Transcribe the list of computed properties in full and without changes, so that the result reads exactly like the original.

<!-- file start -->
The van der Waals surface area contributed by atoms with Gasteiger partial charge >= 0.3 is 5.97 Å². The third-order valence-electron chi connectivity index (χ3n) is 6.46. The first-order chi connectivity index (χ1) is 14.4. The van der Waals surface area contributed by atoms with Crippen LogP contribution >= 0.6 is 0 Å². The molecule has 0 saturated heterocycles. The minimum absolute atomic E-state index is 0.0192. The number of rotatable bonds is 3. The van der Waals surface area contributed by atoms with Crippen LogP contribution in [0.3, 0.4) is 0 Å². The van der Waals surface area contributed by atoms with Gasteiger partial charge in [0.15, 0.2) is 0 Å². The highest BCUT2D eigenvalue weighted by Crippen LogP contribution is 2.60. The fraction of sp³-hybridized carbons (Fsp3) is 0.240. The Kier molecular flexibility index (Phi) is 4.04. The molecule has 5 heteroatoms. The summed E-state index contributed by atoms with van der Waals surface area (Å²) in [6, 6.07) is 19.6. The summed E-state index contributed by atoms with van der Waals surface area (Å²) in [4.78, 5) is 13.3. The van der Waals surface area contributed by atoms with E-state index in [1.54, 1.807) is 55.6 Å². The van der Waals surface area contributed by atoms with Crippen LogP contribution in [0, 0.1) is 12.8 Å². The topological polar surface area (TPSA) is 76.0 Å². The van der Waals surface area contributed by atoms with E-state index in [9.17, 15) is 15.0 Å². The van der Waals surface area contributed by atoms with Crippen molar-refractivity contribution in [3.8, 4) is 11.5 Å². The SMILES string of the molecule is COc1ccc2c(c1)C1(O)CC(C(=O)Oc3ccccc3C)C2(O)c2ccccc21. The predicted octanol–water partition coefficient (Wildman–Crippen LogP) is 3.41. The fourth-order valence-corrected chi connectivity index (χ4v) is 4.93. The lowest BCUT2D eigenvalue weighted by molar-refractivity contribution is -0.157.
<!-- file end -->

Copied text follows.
The van der Waals surface area contributed by atoms with Gasteiger partial charge >= 0.3 is 5.97 Å². The third-order valence-electron chi connectivity index (χ3n) is 6.46. The first-order chi connectivity index (χ1) is 14.4. The van der Waals surface area contributed by atoms with Crippen LogP contribution >= 0.6 is 0 Å². The molecule has 0 saturated heterocycles. The minimum absolute atomic E-state index is 0.0192. The number of rotatable bonds is 3. The van der Waals surface area contributed by atoms with Crippen LogP contribution in [0.3, 0.4) is 0 Å². The van der Waals surface area contributed by atoms with Gasteiger partial charge in [0.15, 0.2) is 0 Å². The highest BCUT2D eigenvalue weighted by Crippen LogP contribution is 2.60. The fraction of sp³-hybridized carbons (Fsp3) is 0.240. The Kier molecular flexibility index (Phi) is 4.04. The molecule has 5 heteroatoms. The summed E-state index contributed by atoms with van der Waals surface area (Å²) in [6, 6.07) is 19.6. The summed E-state index contributed by atoms with van der Waals surface area (Å²) in [4.78, 5) is 13.3. The van der Waals surface area contributed by atoms with E-state index in [1.54, 1.807) is 55.6 Å². The van der Waals surface area contributed by atoms with Crippen LogP contribution in [0, 0.1) is 12.8 Å². The topological polar surface area (TPSA) is 76.0 Å². The van der Waals surface area contributed by atoms with E-state index in [9.17, 15) is 15.0 Å². The van der Waals surface area contributed by atoms with Crippen molar-refractivity contribution in [3.8, 4) is 11.5 Å². The SMILES string of the molecule is COc1ccc2c(c1)C1(O)CC(C(=O)Oc3ccccc3C)C2(O)c2ccccc21. The predicted octanol–water partition coefficient (Wildman–Crippen LogP) is 3.41. The fourth-order valence-corrected chi connectivity index (χ4v) is 4.93. The lowest BCUT2D eigenvalue weighted by molar-refractivity contribution is -0.157.